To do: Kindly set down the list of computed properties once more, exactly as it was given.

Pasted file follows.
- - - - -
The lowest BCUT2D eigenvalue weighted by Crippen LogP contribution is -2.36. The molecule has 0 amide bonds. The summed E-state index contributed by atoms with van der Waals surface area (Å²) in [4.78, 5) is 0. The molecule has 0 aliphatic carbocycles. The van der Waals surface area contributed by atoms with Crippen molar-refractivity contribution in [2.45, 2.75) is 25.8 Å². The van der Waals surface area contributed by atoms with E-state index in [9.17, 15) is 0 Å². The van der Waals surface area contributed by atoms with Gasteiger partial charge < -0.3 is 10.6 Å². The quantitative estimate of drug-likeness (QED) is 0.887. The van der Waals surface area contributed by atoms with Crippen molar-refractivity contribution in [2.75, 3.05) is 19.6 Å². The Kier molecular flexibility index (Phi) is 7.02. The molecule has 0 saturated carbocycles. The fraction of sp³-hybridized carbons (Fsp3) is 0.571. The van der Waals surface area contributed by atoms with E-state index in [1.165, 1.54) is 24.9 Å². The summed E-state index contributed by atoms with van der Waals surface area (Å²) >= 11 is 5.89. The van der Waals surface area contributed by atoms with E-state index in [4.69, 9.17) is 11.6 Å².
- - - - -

The lowest BCUT2D eigenvalue weighted by Crippen LogP contribution is -2.36. The molecule has 0 amide bonds. The summed E-state index contributed by atoms with van der Waals surface area (Å²) in [4.78, 5) is 0. The molecule has 0 aliphatic carbocycles. The van der Waals surface area contributed by atoms with Crippen molar-refractivity contribution in [2.45, 2.75) is 25.8 Å². The van der Waals surface area contributed by atoms with E-state index in [9.17, 15) is 0 Å². The van der Waals surface area contributed by atoms with Gasteiger partial charge < -0.3 is 10.6 Å². The quantitative estimate of drug-likeness (QED) is 0.887. The van der Waals surface area contributed by atoms with Crippen molar-refractivity contribution in [2.75, 3.05) is 19.6 Å². The Kier molecular flexibility index (Phi) is 7.02. The molecule has 0 saturated carbocycles. The fraction of sp³-hybridized carbons (Fsp3) is 0.571. The van der Waals surface area contributed by atoms with E-state index in [1.165, 1.54) is 24.9 Å². The summed E-state index contributed by atoms with van der Waals surface area (Å²) >= 11 is 5.89. The van der Waals surface area contributed by atoms with E-state index in [4.69, 9.17) is 11.6 Å².